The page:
Poor Old Dupont.
, who was kicked overboard for failing to take Charleston
, in response to an invitation to partake of a public dinner in Philadelphia
very significantly says:
It is very gratifying to me, gentlemen, that you propose to acknowledge, by a public dinner, services which in another quarter have been appreciated so differently.
A life dedicated to my profession entitled me to a field of duty where arduous service was to be rendered; how arduous and varied that service has been my countrymen can now very imperfectly judge.
But till history shall lift the veil which transient interests, public or personal, throw over the events of that period, I owe it to my companions in arms to say that the country cannot over estimate the obligations due the officers and men, who, under my command, were always crowned by victory when my professional experience was consulted and respected, and who showed themselves more heroic in their failure before Charleston
than when victorious at Port Royal
For myself, even if passing events have not already vindicated me,
I can await the verdict of history, and in the meantime shall hear with me the grateful recollections of your kindness.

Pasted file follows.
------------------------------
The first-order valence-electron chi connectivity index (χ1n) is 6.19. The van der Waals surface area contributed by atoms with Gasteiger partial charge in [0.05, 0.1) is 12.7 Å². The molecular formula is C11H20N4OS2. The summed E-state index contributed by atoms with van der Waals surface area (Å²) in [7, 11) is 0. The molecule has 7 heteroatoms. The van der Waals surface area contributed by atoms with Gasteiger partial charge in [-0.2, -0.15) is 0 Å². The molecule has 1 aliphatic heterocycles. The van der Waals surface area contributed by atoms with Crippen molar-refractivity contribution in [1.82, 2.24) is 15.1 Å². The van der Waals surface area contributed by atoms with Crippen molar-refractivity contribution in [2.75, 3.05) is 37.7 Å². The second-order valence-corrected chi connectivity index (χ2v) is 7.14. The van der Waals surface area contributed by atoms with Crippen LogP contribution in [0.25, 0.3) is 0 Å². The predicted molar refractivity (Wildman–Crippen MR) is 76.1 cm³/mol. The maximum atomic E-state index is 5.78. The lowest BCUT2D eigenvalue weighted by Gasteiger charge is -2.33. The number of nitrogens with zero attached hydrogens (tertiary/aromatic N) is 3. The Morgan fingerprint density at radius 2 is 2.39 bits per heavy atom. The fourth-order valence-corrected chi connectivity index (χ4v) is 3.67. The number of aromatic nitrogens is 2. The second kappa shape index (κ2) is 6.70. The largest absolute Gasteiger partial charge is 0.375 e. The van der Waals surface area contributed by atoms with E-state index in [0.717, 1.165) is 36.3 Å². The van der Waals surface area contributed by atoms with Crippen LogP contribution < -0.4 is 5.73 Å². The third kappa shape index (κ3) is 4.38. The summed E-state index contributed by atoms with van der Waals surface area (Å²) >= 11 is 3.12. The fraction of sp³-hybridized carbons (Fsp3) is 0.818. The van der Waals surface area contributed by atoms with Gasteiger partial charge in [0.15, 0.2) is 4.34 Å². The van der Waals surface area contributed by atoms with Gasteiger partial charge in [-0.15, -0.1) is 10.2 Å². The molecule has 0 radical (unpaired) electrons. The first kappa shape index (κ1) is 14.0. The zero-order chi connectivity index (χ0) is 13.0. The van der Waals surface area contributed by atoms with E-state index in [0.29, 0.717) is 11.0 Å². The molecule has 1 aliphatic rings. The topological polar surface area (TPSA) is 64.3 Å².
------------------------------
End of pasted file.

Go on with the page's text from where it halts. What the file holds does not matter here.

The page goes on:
The New York World
has the following comment on the above:
It will be remembered that after the unsuccessful attack upon Fort Sumter
, Admiral Dupont
was very violently assailed in several widely-circulated Administration papers.
It was alleged that on that occasion the monitors guns had irreparably damaged the walls of Sumter
, and that had the fight been renewed the next day Charleston
must inevitably have fallen.
It was these statements which confessedly led to the substitution of Admiral Dahlgren
for Admiral Dupont
in the command of the South Atlantic squadron.
The experience of the past month is a triumphant vindication of Admiral Dupont
It is now clear that he could no more have taken the monitors abreast of the city of Charleston
without the cooperation of the army, than he could have made a voyage with them to the moon.